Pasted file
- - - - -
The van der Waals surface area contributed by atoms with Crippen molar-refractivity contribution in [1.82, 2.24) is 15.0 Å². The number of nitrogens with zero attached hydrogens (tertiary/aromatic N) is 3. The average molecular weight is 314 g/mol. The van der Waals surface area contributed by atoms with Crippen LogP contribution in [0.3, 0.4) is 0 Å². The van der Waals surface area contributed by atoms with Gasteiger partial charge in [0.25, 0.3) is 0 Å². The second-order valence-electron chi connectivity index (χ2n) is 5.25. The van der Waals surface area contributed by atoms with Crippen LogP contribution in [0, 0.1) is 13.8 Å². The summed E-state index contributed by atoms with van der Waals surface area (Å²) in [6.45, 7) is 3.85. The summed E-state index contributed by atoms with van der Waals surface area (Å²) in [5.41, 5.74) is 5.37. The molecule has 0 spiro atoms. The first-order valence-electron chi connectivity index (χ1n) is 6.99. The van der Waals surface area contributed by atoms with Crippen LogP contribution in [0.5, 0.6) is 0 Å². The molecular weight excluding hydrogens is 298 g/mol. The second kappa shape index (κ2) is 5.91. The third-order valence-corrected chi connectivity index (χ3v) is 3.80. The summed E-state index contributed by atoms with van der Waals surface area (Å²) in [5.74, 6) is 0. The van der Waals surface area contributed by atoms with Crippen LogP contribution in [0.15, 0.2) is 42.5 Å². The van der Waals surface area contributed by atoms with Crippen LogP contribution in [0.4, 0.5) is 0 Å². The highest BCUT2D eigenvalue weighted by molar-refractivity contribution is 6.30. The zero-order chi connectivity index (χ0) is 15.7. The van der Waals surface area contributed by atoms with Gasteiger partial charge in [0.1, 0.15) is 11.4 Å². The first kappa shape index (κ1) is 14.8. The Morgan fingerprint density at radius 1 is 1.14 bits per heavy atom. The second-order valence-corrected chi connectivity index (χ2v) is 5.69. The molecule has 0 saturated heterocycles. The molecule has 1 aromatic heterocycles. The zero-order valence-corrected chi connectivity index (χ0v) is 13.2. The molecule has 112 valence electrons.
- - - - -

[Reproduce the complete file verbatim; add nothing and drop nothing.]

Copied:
The van der Waals surface area contributed by atoms with Crippen molar-refractivity contribution in [1.82, 2.24) is 15.0 Å². The number of nitrogens with zero attached hydrogens (tertiary/aromatic N) is 3. The average molecular weight is 314 g/mol. The van der Waals surface area contributed by atoms with Crippen LogP contribution in [0.3, 0.4) is 0 Å². The van der Waals surface area contributed by atoms with Gasteiger partial charge in [0.25, 0.3) is 0 Å². The second-order valence-electron chi connectivity index (χ2n) is 5.25. The van der Waals surface area contributed by atoms with Crippen LogP contribution in [0, 0.1) is 13.8 Å². The summed E-state index contributed by atoms with van der Waals surface area (Å²) in [6.45, 7) is 3.85. The summed E-state index contributed by atoms with van der Waals surface area (Å²) in [5.41, 5.74) is 5.37. The molecule has 0 spiro atoms. The first-order valence-electron chi connectivity index (χ1n) is 6.99. The van der Waals surface area contributed by atoms with Crippen LogP contribution in [0.5, 0.6) is 0 Å². The molecular weight excluding hydrogens is 298 g/mol. The second kappa shape index (κ2) is 5.91. The third-order valence-corrected chi connectivity index (χ3v) is 3.80. The summed E-state index contributed by atoms with van der Waals surface area (Å²) in [5.74, 6) is 0. The van der Waals surface area contributed by atoms with Crippen LogP contribution in [0.15, 0.2) is 42.5 Å². The van der Waals surface area contributed by atoms with Crippen LogP contribution in [0.4, 0.5) is 0 Å². The highest BCUT2D eigenvalue weighted by molar-refractivity contribution is 6.30. The zero-order chi connectivity index (χ0) is 15.7. The van der Waals surface area contributed by atoms with Gasteiger partial charge in [0.1, 0.15) is 11.4 Å². The first kappa shape index (κ1) is 14.8. The Morgan fingerprint density at radius 1 is 1.14 bits per heavy atom. The second-order valence-corrected chi connectivity index (χ2v) is 5.69. The molecule has 0 saturated heterocycles. The molecule has 1 aromatic heterocycles. The zero-order valence-corrected chi connectivity index (χ0v) is 13.2. The molecule has 112 valence electrons.